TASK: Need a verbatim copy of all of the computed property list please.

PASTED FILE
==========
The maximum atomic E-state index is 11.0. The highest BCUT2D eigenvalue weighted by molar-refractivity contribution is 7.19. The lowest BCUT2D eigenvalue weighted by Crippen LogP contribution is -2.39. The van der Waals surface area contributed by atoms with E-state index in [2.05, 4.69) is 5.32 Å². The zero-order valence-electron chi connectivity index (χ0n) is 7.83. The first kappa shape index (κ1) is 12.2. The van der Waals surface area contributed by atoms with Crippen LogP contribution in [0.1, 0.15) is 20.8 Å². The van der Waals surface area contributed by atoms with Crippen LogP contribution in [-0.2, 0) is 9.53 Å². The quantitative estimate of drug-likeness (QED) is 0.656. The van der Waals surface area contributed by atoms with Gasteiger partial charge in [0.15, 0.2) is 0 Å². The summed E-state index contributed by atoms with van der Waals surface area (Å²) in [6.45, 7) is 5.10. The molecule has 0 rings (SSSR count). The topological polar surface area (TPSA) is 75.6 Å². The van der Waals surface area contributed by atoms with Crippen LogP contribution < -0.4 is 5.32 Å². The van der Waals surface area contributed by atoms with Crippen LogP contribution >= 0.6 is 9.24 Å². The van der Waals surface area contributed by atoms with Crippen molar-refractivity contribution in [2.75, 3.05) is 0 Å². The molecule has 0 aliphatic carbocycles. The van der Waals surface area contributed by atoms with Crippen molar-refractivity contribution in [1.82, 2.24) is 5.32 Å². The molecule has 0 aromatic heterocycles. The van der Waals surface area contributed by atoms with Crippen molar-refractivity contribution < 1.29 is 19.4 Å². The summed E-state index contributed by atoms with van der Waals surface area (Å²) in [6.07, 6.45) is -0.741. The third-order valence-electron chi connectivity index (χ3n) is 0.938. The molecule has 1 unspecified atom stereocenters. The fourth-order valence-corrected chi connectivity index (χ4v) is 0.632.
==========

The maximum atomic E-state index is 11.0. The highest BCUT2D eigenvalue weighted by molar-refractivity contribution is 7.19. The lowest BCUT2D eigenvalue weighted by Crippen LogP contribution is -2.39. The van der Waals surface area contributed by atoms with E-state index in [2.05, 4.69) is 5.32 Å². The zero-order valence-electron chi connectivity index (χ0n) is 7.83. The first kappa shape index (κ1) is 12.2. The van der Waals surface area contributed by atoms with Crippen LogP contribution in [0.1, 0.15) is 20.8 Å². The van der Waals surface area contributed by atoms with Crippen LogP contribution in [-0.2, 0) is 9.53 Å². The quantitative estimate of drug-likeness (QED) is 0.656. The van der Waals surface area contributed by atoms with Gasteiger partial charge in [0.15, 0.2) is 0 Å². The summed E-state index contributed by atoms with van der Waals surface area (Å²) in [6.45, 7) is 5.10. The molecule has 0 rings (SSSR count). The topological polar surface area (TPSA) is 75.6 Å². The van der Waals surface area contributed by atoms with Crippen LogP contribution < -0.4 is 5.32 Å². The van der Waals surface area contributed by atoms with Crippen LogP contribution >= 0.6 is 9.24 Å². The van der Waals surface area contributed by atoms with Crippen molar-refractivity contribution in [2.75, 3.05) is 0 Å². The molecule has 0 aliphatic carbocycles. The van der Waals surface area contributed by atoms with Crippen molar-refractivity contribution in [1.82, 2.24) is 5.32 Å². The molecule has 0 aromatic heterocycles. The van der Waals surface area contributed by atoms with Crippen molar-refractivity contribution < 1.29 is 19.4 Å². The summed E-state index contributed by atoms with van der Waals surface area (Å²) in [6.07, 6.45) is -0.741. The third-order valence-electron chi connectivity index (χ3n) is 0.938. The molecule has 1 unspecified atom stereocenters. The fourth-order valence-corrected chi connectivity index (χ4v) is 0.632.